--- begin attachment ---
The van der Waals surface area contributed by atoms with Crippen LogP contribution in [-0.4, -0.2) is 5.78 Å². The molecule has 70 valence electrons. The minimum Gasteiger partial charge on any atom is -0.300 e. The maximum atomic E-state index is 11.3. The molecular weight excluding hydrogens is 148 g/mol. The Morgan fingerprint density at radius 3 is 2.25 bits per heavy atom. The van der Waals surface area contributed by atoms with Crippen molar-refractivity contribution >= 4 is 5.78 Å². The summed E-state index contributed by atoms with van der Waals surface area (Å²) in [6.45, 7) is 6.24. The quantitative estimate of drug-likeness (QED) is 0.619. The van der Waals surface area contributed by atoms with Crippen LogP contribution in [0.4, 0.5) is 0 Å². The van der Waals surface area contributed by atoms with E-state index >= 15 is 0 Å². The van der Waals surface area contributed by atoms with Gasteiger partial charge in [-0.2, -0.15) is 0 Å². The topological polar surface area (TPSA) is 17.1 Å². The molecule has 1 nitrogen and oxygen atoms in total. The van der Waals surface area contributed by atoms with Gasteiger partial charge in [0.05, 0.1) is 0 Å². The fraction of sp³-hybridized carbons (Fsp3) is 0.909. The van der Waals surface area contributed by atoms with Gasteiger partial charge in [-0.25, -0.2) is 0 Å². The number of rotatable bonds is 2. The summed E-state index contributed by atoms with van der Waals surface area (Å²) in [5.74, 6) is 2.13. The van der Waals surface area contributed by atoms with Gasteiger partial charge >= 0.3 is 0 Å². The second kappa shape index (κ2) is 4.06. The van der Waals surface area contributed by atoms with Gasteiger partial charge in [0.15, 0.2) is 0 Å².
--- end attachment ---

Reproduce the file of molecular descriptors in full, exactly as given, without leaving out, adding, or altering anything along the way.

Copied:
The van der Waals surface area contributed by atoms with Crippen LogP contribution in [-0.4, -0.2) is 5.78 Å². The molecule has 70 valence electrons. The minimum Gasteiger partial charge on any atom is -0.300 e. The maximum atomic E-state index is 11.3. The molecular weight excluding hydrogens is 148 g/mol. The Morgan fingerprint density at radius 3 is 2.25 bits per heavy atom. The van der Waals surface area contributed by atoms with Crippen molar-refractivity contribution >= 4 is 5.78 Å². The summed E-state index contributed by atoms with van der Waals surface area (Å²) in [6.45, 7) is 6.24. The quantitative estimate of drug-likeness (QED) is 0.619. The van der Waals surface area contributed by atoms with Crippen LogP contribution in [0.4, 0.5) is 0 Å². The van der Waals surface area contributed by atoms with E-state index >= 15 is 0 Å². The van der Waals surface area contributed by atoms with Gasteiger partial charge in [-0.2, -0.15) is 0 Å². The topological polar surface area (TPSA) is 17.1 Å². The molecule has 1 nitrogen and oxygen atoms in total. The van der Waals surface area contributed by atoms with Gasteiger partial charge in [0.05, 0.1) is 0 Å². The fraction of sp³-hybridized carbons (Fsp3) is 0.909. The van der Waals surface area contributed by atoms with Gasteiger partial charge in [-0.25, -0.2) is 0 Å². The number of rotatable bonds is 2. The summed E-state index contributed by atoms with van der Waals surface area (Å²) in [5.74, 6) is 2.13. The van der Waals surface area contributed by atoms with Gasteiger partial charge >= 0.3 is 0 Å². The second kappa shape index (κ2) is 4.06. The van der Waals surface area contributed by atoms with Gasteiger partial charge in [0.15, 0.2) is 0 Å².